• 3rd The residue of my Estate I give to my wife in fee simple, but I request that at her death she will leave one half of what may then remain or its equivalent in value, to my neice Mary B Randolph if she then survives. should my said neice be not then surviving I request my wife to bequeath the Said half to such of my blood relations as may stand most in need of it and may best deserve the same.

    • 4th It is not my intention by the foregoing clause to prevent my wife from making and changing the investments of the Estate at pleasure or to make her responsible for casual losses and diminutions thereof.

    • 5th I appoint my Said Wife the Executrix of this will and exonerate her from giving security for its execution

    Witness my hand and seal this fourteenth day of December in the Year One thousand eight hundred and Sixty Six

    — The Will of George Wythe Randolph, December 14, 1866

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  • November 18

    “Do not put such unlimited power into the hands of the husbands. Remember all men would be tyrants if they could. If particular care and attention is not paid to the ladies we are determined to foment a rebellion, and will not hold ourselves bound by any laws in which we have no voice, or representation.”

    — Abigail Adams, (1744-1818) First Lady and advocate of women’s rights

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  • November 19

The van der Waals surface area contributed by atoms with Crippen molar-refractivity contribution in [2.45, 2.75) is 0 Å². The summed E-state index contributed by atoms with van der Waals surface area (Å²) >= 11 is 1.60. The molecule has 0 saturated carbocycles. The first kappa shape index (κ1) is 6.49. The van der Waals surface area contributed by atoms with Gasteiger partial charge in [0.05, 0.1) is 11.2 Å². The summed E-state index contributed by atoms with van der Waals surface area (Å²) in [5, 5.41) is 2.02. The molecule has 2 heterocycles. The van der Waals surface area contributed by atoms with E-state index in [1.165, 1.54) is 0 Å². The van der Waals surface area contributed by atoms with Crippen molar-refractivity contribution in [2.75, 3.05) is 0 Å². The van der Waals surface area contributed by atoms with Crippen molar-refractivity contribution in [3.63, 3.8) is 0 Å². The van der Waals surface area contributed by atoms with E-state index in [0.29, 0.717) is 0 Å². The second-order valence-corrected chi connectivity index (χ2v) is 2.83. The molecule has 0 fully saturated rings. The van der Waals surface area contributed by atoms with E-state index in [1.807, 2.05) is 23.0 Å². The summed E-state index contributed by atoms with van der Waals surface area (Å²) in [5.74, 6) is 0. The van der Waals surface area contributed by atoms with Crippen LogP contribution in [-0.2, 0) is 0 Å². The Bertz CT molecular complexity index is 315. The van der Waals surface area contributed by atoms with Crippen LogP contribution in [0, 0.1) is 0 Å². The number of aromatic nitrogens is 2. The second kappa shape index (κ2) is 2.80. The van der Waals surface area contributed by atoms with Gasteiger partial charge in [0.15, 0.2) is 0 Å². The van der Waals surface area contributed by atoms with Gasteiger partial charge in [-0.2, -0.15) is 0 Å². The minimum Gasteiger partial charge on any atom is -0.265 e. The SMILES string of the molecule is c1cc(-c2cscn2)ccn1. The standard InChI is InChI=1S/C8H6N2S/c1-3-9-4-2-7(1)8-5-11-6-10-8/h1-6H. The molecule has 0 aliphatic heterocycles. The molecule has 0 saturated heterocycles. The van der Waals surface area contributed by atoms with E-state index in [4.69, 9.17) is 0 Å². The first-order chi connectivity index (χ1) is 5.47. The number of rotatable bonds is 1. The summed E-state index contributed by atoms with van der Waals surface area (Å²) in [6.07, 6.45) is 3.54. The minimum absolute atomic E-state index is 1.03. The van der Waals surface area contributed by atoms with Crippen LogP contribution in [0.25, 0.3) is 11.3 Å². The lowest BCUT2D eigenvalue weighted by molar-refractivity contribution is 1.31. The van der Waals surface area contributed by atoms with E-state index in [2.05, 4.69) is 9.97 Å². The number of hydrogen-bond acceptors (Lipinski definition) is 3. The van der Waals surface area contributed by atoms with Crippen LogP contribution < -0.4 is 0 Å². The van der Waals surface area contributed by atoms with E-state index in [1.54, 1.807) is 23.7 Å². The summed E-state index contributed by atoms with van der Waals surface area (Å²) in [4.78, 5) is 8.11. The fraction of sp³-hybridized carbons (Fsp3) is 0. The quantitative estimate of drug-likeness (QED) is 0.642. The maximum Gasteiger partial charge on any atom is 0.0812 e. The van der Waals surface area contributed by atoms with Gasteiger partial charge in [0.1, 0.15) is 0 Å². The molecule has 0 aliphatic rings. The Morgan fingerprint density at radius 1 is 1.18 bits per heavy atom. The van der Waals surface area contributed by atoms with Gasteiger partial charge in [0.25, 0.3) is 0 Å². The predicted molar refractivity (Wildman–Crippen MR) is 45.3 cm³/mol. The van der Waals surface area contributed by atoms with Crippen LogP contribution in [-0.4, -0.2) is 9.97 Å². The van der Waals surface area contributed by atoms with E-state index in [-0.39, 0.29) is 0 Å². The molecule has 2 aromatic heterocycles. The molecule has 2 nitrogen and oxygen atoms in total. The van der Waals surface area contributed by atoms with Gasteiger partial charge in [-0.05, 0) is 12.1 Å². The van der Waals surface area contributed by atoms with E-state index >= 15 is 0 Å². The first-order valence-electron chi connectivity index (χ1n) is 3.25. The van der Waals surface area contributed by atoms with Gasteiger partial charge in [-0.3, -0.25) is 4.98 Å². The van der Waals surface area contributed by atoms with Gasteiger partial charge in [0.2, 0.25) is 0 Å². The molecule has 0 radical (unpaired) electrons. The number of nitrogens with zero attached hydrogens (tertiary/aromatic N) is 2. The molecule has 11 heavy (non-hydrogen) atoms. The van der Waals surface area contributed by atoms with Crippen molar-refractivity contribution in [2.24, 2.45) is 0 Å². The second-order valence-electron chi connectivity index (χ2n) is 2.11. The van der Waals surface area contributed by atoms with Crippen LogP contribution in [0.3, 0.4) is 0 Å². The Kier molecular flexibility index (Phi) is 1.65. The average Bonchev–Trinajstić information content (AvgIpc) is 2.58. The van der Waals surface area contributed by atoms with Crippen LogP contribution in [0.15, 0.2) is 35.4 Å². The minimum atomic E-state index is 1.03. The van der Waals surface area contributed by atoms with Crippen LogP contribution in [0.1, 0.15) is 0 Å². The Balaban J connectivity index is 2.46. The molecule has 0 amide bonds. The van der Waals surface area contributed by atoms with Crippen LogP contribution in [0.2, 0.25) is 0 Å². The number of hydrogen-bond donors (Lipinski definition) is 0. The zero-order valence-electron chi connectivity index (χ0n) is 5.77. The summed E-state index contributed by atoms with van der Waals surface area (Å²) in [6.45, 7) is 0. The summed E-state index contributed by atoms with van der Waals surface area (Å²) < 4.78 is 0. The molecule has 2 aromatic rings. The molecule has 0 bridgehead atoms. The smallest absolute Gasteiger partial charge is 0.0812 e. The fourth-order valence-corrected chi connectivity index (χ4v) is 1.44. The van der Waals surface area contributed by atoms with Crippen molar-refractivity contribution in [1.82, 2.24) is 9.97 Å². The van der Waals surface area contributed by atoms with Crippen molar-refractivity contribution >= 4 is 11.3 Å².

Half a league, half a league,
    Half a league onward,
    All in the valley of Death
    Rode the six hundred.
    ‘Forward, the Light Brigade!
    Charge for the guns!’ he said:
    Into the valley of Death
    Rode the six hundred.
    ‘Forward, the Light Brigade!’
    Was there a man dismay’d?
    Not tho’ the soldier knew
    Someone had blunder’d:
    Their’s not to make reply,
    Their’s not to reason why,
    Their’s but to do and die:
    Into the valley of Death
    Rode the six hundred.
    Cannon to right of them,
    Cannon to left of them,
    Cannon in front of them
    Volley’d and thunder’d;

    — From “The Charge of the Light Brigade,” by Alfred Tennyson

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  • November 20

    Drafted by James Madison, the first 10 amendments give the following rights to all United States citizens:

    1. Freedom of religion, speech and assembly

    2. Right to keep and bear arms for the purpose of a well-regulated militia

    3. No forcible quartering of soldiers during peacetime